Investor Bill Miller was the guest on the most recent episode of Barry Ritholtz’s Masters in Business podcast, which I listen to regularly. I found his insights about the behavior of so-called “value” stocks very helpful, which is why I’m sharing them here. I transcribed this first quote, below, from the podcast, so it’s not 100% precise. The emphasis (in bold) is mine.

Value has led out of every recession from as far back as the data goes. And the reason for that is that when the economy peaks and goes down, value companies tend to be more cyclical and their return on capital drops and so their theoretical valuation drops and the stock underperforms. When we come out of a recession, their return on capital rises, because they are more cyclical than a Coca-Cola or an Amazon, and so they outperform.

Bill talks more specifically about value stocks in the context of the current pandemic in his 1Q 2020 Market Letter. Here, he explains why value got hit the hardest during the market meltdown that occurred in late March:

Prices and valuations are highly sensitive to the marginal return on invested capital and to business risk. When the economy is declining, or there are fears that it will, valuations on those companies whose return on invested capital (ROIC) is most sensitive to economic change (mostly traditional cyclicals) will decline more than those that are more resistant such as consumer staples, utilities, bond proxies, and many recurring revenue businesses. Companies with high debt leverage and economic sensitivity fare the worst as the market discounts the possibility they will experience financial distress. When the market sees a recovery, the exact reverse occurs, which is what we saw in the week ending April 10, one of strongest weeks in market history.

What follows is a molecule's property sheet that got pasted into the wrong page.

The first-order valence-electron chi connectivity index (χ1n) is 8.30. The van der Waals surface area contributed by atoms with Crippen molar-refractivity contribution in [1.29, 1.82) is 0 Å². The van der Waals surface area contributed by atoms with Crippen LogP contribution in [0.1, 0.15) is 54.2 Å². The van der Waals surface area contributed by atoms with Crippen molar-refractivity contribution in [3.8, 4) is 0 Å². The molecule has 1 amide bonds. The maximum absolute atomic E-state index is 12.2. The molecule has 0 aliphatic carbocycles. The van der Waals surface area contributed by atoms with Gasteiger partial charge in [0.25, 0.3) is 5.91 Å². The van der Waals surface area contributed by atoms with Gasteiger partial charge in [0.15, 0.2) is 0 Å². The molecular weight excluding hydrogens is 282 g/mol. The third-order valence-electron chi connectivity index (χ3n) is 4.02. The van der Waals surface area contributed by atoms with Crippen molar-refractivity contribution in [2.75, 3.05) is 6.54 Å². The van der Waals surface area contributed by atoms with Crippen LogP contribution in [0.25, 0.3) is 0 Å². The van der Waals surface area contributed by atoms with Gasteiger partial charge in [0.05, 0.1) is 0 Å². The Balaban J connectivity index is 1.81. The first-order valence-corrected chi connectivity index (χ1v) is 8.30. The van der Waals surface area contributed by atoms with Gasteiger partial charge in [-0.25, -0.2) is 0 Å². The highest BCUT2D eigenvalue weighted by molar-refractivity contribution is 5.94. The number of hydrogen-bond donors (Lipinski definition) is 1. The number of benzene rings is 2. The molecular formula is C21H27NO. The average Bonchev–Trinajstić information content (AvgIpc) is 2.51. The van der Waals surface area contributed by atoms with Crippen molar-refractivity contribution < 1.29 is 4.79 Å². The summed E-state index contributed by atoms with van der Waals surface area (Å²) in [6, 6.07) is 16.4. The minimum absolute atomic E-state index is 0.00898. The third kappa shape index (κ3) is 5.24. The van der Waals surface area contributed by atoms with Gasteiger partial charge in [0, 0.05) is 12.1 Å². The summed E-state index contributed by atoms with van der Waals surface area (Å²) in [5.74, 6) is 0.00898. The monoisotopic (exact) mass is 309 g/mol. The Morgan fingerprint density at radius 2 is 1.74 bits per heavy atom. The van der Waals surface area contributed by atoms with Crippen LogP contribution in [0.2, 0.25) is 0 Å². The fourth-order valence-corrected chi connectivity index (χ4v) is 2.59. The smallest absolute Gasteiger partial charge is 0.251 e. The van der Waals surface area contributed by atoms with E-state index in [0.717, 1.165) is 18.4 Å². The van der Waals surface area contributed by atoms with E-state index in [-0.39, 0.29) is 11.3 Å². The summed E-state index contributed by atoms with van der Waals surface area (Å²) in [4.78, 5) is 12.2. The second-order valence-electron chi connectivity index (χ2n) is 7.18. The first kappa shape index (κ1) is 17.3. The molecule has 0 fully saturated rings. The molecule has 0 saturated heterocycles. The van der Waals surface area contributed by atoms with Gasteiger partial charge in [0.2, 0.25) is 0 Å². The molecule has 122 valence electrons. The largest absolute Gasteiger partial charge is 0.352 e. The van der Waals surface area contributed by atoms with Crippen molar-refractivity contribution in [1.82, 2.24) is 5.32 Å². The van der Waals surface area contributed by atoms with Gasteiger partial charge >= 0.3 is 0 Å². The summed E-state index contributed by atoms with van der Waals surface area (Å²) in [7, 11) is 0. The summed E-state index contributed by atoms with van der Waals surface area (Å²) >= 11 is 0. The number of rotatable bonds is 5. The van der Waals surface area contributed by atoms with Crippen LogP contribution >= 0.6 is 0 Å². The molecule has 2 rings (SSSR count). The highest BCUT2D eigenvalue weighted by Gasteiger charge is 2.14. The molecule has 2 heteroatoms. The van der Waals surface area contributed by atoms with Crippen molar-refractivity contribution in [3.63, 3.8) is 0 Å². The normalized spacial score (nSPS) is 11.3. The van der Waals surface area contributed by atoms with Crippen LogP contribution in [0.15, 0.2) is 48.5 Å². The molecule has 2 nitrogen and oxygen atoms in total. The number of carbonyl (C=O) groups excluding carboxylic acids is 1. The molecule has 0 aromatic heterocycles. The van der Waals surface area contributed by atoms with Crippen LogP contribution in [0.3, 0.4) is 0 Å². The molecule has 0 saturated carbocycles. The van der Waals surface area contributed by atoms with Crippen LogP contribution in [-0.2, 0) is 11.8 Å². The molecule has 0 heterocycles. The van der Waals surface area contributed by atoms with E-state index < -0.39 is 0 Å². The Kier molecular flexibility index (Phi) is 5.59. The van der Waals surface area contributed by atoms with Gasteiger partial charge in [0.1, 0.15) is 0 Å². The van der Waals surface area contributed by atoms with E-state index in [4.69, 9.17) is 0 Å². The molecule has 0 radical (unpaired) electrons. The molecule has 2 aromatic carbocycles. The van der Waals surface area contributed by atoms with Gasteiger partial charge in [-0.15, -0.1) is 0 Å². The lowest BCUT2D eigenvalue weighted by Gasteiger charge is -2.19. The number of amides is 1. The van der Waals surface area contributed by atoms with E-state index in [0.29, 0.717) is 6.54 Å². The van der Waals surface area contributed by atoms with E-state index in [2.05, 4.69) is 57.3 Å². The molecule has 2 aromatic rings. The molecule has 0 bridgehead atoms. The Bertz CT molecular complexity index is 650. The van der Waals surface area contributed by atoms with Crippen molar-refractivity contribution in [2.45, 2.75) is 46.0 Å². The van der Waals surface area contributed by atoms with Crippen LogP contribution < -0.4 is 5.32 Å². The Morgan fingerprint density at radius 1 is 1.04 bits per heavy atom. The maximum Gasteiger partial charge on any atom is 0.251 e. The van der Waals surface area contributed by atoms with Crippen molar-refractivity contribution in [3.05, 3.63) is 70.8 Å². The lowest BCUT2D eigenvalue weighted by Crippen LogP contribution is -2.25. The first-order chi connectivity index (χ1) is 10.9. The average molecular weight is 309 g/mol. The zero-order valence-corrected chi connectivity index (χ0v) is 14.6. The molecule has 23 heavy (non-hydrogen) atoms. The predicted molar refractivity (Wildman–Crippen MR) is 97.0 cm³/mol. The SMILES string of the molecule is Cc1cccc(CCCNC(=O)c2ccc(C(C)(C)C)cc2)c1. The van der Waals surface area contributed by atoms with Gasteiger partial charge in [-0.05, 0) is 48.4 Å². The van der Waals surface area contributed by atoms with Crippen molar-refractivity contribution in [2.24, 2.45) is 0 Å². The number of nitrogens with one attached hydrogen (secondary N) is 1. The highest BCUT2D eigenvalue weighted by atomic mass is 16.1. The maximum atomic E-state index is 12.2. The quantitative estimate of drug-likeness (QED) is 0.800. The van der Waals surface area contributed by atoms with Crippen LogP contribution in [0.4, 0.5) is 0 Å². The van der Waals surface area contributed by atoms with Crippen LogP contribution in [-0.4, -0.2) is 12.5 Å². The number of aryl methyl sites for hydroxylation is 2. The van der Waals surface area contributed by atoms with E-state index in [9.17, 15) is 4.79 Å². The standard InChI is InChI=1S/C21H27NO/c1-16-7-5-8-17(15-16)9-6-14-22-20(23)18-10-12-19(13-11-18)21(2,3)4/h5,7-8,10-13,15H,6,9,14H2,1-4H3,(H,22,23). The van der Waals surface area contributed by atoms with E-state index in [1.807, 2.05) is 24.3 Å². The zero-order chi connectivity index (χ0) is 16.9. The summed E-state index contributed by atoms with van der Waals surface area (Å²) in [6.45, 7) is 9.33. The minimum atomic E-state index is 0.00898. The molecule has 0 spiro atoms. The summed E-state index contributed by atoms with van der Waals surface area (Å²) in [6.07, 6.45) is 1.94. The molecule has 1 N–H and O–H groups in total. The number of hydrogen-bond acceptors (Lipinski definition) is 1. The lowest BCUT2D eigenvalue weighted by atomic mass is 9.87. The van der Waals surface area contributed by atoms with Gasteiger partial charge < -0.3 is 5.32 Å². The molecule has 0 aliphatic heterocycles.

He continues (emphasis mine):

Listening to the financial commentators on CNBC and elsewhere, I hear many, if not most, of them advising investors to use the decline to “upgrade” their portfolios. They say to “buy quality names on sale,” but avoid or reduce exposure to names that are riskier. Typical issues in the quality bucket include companies such as Alphabet, Disney, Nike, Amazon, Facebook, Procter & Gamble, and Clorox. Now these are all very fine companies and we own several of them. I think, though, that a portfolio comprised of all “quality” names, names that have been among the best performers in this dramatic decline, will almost certainly be a portfolio that underperforms the market as the economy and the market recover. In big market declines, the prices of stocks fall more rapidly than long-term business values. We try to use these opportunities to “upgrade” our portfolios as well, by which we mean replace names that have held up reasonably well with those whose price declines now offer much greater long-term upside when the economy comes back.